What’s not to like about the Heisman Trophy winner who set all-time receiving records at Alabama? Maybe his size? Does it matter? It certainly didn’t matter playing at the highest level in college football.
While DeVonta Smith played sparingly as a freshman, he became a factor on the 2018 National Championship team when he provided the game-winning touchdown in overtime. That was playing behind Jerry Jeudy and Henry Ruggs. In 2019, Ruggs left and Smith outplayed Jeudy when he became the Crimson Tide’s top receiver with 68 catches for 1,256 yards and 14 touchdowns.
Rather than follow Jeudy in declaring for the 2020 NFL draft, Smith returned for his senior season, where he posted an astronomic 117 receptions for 1,856 yards and 23 touchdowns in only 13 games. Smith became the first wideout ever to win the AP Player of the Year. He secured the 2020 Heisman Trophy as the first wide receiver since 1991 and only the fourth ever.
Smith’s final matchup was another National Championship where he set records for the title game with 12 catches for 215 yards and three touchdowns. He was named the Offensive MVP of the game. He only played in the first half because of a finger injury.
Weight: 170-ish pounds
40 time: 4.4-ish seconds
Smith did not merely dominate, he was the best player on the best team versus the best of all opponents. Smith leaves Alabama with every conceivable box already checked. He opted to sit out of the 2021 Senior Bowl because there was nothing left to prove.
Without an NFL Combine and electing to sit out of both Alabama Pro Days, there is no current measure on his weight or 40-time. He’s been listed between 170 and 179 pounds, but his frame suggests the 170 is more likely. According to previous 40-yard dashes that were not official, Smith ran between a 4.3 and 4.5. Regardless, catching 117 passes and scoring 24 total touchdowns for Alabama indicate that he’s plenty “football fast” in any case.
WR Devonta Smith, Alabama Stats
|Year||Games||Catch||Yards||Avg.||TD||Runs||Yards.||TD||Total Yards||Total TDs|
His weight will likely cause him to drop slightly in the draft, though by all accounts he remains a first rounder. Finding a player to equate him to is difficult. Over the last ten years, the number of wideouts drafted that were over 6-0 and yet weighed under 180 pounds is zero. The only 6-0 receivers in that metric were DeDe Westbrook (2017: 6-0, 178 pounds) and Paul Richardson (2014: 6-0, 175 pounds). Neither have done much.
The only lighter first-round wideouts drafted in the last ten years were Marquise Brown (2019: 5-11, 165 pounds) and Tavon Austin (2013: 5-8, 174 pounds). Neither delivered on their expectations. The reality is that NFL-caliber defensive backs are hard to beat regardless, and more so for those less able to contend with physical contact from elite cornerbacks.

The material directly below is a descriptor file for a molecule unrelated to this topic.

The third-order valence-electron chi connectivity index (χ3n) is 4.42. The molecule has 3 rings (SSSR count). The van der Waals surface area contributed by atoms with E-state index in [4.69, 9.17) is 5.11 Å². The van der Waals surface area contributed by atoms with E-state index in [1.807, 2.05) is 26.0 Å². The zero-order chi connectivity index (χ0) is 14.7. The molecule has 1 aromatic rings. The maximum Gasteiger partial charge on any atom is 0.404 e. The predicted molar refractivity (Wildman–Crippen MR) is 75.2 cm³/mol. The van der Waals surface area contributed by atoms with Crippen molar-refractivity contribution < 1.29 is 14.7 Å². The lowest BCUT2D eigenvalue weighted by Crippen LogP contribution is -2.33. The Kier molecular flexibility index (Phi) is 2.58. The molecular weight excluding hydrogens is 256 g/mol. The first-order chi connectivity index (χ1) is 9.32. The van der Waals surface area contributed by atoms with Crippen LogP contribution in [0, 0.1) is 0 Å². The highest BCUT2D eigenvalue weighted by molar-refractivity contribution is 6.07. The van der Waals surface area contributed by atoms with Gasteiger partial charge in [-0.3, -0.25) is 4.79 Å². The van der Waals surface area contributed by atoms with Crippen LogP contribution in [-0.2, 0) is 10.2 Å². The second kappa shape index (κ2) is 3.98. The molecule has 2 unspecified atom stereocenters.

Tavon Austin’s senior season at West Virginia produced a stat line of 114-1289-12, plus 643 yards as a runner. He’s never gained more than 473 receiving yards in the NFL. Marquise Brown’s final year at Oklahoma totaled 75-1318-10, and he was the first wideout drafted in 2019. Two years in the NFL and his best season was 769 yards and eight scores in 2020.
Another parallel that gets drawn considers Marvin Harrison who stood 6-0 and weighed 181 pounds at his 1996 combine. And he excelled. Then again, he also was a rookie 25 years ago and the NFL evolves every season.
The other reality is that Smith crushed it at every level that he’s ever played. Reaching two National Championships means he already faced the best defenses that the NCAA can provide and won big. He won the Heisman Trophy. He became the MVP of a National Championship game.
What more could he have done?
- Excellent route discipline
- Tremendous timing
- Smart and instinctual football player
- Elusive runner
- Doesn’t shy away from the ball ever
- Polished and mature player
- Initial quickness negates press coverage
- Always gets the job done
- Special teams experience
- Great hands, makes contested catches
- Blocking skills are average
- Smaller frame a concern versus NFL defenders
In Smith’s final game when he was the National Championship MVP, he dislocated his finger and tore ligaments but there are no concerns that it will be any issue.
While Smith has a slimmer frame than any other wideout of any note, he’s still expected to be selected in the first fifteen picks of the NFL draft and among the first three receivers taken. He’ll be fascinating to watch from a pure football perspective since he’s been the best of the best and could end up as a first-round “bargain” if he can continue to deliver.
He projects mostly as a slot receiver since he may not possess the size and strength to be a traditional X-receiver. But he will be drafted to become a No. 1 receiver and his poise, intelligence and experience should shorten any learning curve significantly.
Smith is linked to the Bengals, Dolphins, Lions, Panthers, Eagles, Patriots, and Chargers but he could go almost anywhere if a team opts to move up and select the talented prospect. That could very well end up happening if there is any sense that he is falling in the draft.
We’ll see if Smith is the next Marvin Harrison or just the next Tavon Austin. Or maybe, he’ll just continue to be the elite player that others are compared against.